Home nursing services provide a crucial role in improving care for the terminally ill and older people, and in relieving pressure on NHS resources
This article was part of the End of Life Care channel, in association with Marie Curie Cancer Care. The channel is no longer being updated.
The recently published Going Home Alone report revealed that older people discharged from hospital without enough support are more than twice as likely to be readmitted within three months. Many of these older patients will be terminally ill and at the end of life. We also know that with winter fast approaching, there will be an upsurge in demand on the NHS for beds.
If there is no adequate care in place for those patients who no longer require hospital treatment, approximately 1,000 patients a day in England cannot be discharged. This then blocks beds for those who do require clinical treatment in an acute hospital.
Marie Curie is passionate about ensuring that people at the end of their lives – and their loved ones – are able to have access to the high quality care they need, at the time they need it the most. If the right community services are in place, we can ensure that fewer people with no clinical need to be in hospital end up there, thereby relieving pressure on the NHS.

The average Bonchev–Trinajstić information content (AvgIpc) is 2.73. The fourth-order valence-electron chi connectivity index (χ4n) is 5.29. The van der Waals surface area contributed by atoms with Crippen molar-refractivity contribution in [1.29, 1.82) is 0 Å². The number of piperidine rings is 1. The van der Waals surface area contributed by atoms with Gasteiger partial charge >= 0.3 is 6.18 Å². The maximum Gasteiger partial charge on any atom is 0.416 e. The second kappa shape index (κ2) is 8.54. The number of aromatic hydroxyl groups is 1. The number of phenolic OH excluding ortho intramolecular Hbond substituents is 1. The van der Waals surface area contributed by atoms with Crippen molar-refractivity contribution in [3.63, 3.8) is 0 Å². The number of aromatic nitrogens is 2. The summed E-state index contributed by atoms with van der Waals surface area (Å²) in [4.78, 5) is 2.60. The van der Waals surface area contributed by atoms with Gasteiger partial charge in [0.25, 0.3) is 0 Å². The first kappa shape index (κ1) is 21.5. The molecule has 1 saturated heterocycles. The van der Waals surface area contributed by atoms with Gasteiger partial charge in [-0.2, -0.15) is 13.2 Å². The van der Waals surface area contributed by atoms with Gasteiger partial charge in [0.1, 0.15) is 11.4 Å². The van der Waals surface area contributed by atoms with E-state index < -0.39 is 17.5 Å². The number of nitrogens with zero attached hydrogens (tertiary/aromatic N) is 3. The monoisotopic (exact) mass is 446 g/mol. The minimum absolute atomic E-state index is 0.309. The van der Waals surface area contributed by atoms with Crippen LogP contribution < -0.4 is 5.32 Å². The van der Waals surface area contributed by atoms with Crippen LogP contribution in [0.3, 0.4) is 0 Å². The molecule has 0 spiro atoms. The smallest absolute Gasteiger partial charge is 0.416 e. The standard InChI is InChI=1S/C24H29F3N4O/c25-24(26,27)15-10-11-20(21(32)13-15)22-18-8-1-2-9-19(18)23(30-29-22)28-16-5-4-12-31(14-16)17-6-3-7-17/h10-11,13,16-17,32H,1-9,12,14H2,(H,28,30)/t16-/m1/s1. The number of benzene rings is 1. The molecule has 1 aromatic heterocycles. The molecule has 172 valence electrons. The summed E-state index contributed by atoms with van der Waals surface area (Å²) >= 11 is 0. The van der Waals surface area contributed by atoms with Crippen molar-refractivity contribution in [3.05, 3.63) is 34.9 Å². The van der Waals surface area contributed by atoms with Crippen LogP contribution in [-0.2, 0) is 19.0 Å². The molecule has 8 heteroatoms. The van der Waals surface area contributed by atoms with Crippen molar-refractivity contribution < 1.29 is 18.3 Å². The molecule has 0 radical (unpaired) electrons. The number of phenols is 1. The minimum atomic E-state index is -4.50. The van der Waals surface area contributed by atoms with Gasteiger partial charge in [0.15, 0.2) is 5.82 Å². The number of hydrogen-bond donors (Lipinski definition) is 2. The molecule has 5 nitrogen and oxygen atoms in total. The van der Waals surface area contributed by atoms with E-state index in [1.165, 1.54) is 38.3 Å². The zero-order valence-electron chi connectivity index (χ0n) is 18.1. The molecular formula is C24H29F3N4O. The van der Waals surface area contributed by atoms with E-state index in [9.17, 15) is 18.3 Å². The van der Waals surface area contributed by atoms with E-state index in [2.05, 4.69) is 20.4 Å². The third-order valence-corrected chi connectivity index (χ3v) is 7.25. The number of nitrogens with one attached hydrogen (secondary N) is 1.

The Nuffield Trust recently published a report, Exploring costs at the end of life, which is the first piece of research to estimate costs from various care services to calculate how much it might actually cost to deliver end of life care in the community.
This theme will form the basis of a Twitter chat from Marie Curie on Friday 5 December 2014, between 12pm and 1pm. Phil McCarvill, head of policy, and Michael Cooke, head of analytics, will be hosting the chat using #bettereolc.
This will be an opportunity to share knowledge and experience with peers on the role of home nursing services in improving care for the terminally ill and older people and potentially reducing costs to the NHS. Anyone with an interest in end of life care for the terminally ill – from commissioners to clinicians – should consider joining the chat. To find out more visit the Marie Curie website.